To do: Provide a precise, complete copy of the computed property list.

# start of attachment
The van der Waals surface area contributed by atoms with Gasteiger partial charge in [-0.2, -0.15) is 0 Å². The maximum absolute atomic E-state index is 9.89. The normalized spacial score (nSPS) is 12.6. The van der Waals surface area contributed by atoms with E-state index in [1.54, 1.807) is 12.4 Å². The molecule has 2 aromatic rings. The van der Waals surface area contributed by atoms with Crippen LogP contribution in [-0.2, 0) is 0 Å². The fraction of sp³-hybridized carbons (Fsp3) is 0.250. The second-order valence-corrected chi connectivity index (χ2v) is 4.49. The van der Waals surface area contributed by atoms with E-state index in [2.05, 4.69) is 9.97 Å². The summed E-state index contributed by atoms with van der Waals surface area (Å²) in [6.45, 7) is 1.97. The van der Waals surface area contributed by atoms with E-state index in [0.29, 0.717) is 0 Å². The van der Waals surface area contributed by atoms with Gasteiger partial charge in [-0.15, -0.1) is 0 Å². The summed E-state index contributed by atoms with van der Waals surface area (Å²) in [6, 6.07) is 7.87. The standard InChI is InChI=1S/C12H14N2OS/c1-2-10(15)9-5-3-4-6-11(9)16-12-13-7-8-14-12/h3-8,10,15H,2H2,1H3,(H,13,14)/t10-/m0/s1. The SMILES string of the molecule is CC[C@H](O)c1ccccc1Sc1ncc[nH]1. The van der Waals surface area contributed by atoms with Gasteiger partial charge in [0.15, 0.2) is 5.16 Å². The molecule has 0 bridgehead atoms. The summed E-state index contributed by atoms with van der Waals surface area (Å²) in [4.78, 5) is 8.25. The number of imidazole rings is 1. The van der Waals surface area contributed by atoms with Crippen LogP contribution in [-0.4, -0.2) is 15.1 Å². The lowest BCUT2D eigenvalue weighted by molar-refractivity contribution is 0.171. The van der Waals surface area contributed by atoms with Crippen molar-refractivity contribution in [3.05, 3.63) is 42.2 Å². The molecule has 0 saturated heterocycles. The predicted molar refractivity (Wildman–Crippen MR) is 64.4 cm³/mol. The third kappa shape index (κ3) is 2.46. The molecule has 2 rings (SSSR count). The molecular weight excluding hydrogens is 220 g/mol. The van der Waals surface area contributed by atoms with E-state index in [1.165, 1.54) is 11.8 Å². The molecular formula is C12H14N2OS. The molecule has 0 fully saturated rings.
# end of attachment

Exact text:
The van der Waals surface area contributed by atoms with Gasteiger partial charge in [-0.2, -0.15) is 0 Å². The maximum absolute atomic E-state index is 9.89. The normalized spacial score (nSPS) is 12.6. The van der Waals surface area contributed by atoms with E-state index in [1.54, 1.807) is 12.4 Å². The molecule has 2 aromatic rings. The van der Waals surface area contributed by atoms with Crippen LogP contribution in [-0.2, 0) is 0 Å². The fraction of sp³-hybridized carbons (Fsp3) is 0.250. The second-order valence-corrected chi connectivity index (χ2v) is 4.49. The van der Waals surface area contributed by atoms with E-state index in [2.05, 4.69) is 9.97 Å². The summed E-state index contributed by atoms with van der Waals surface area (Å²) in [6.45, 7) is 1.97. The van der Waals surface area contributed by atoms with E-state index in [0.29, 0.717) is 0 Å². The van der Waals surface area contributed by atoms with Gasteiger partial charge in [-0.15, -0.1) is 0 Å². The summed E-state index contributed by atoms with van der Waals surface area (Å²) in [6, 6.07) is 7.87. The standard InChI is InChI=1S/C12H14N2OS/c1-2-10(15)9-5-3-4-6-11(9)16-12-13-7-8-14-12/h3-8,10,15H,2H2,1H3,(H,13,14)/t10-/m0/s1. The SMILES string of the molecule is CC[C@H](O)c1ccccc1Sc1ncc[nH]1. The van der Waals surface area contributed by atoms with Gasteiger partial charge in [0.15, 0.2) is 5.16 Å². The molecule has 0 bridgehead atoms. The summed E-state index contributed by atoms with van der Waals surface area (Å²) in [4.78, 5) is 8.25. The number of imidazole rings is 1. The van der Waals surface area contributed by atoms with Crippen LogP contribution in [-0.4, -0.2) is 15.1 Å². The lowest BCUT2D eigenvalue weighted by molar-refractivity contribution is 0.171. The van der Waals surface area contributed by atoms with Crippen molar-refractivity contribution in [3.05, 3.63) is 42.2 Å². The molecule has 0 saturated heterocycles. The predicted molar refractivity (Wildman–Crippen MR) is 64.4 cm³/mol. The third kappa shape index (κ3) is 2.46. The molecule has 2 rings (SSSR count). The molecular weight excluding hydrogens is 220 g/mol. The van der Waals surface area contributed by atoms with E-state index in [1.165, 1.54) is 11.8 Å². The molecular formula is C12H14N2OS. The molecule has 0 fully saturated rings.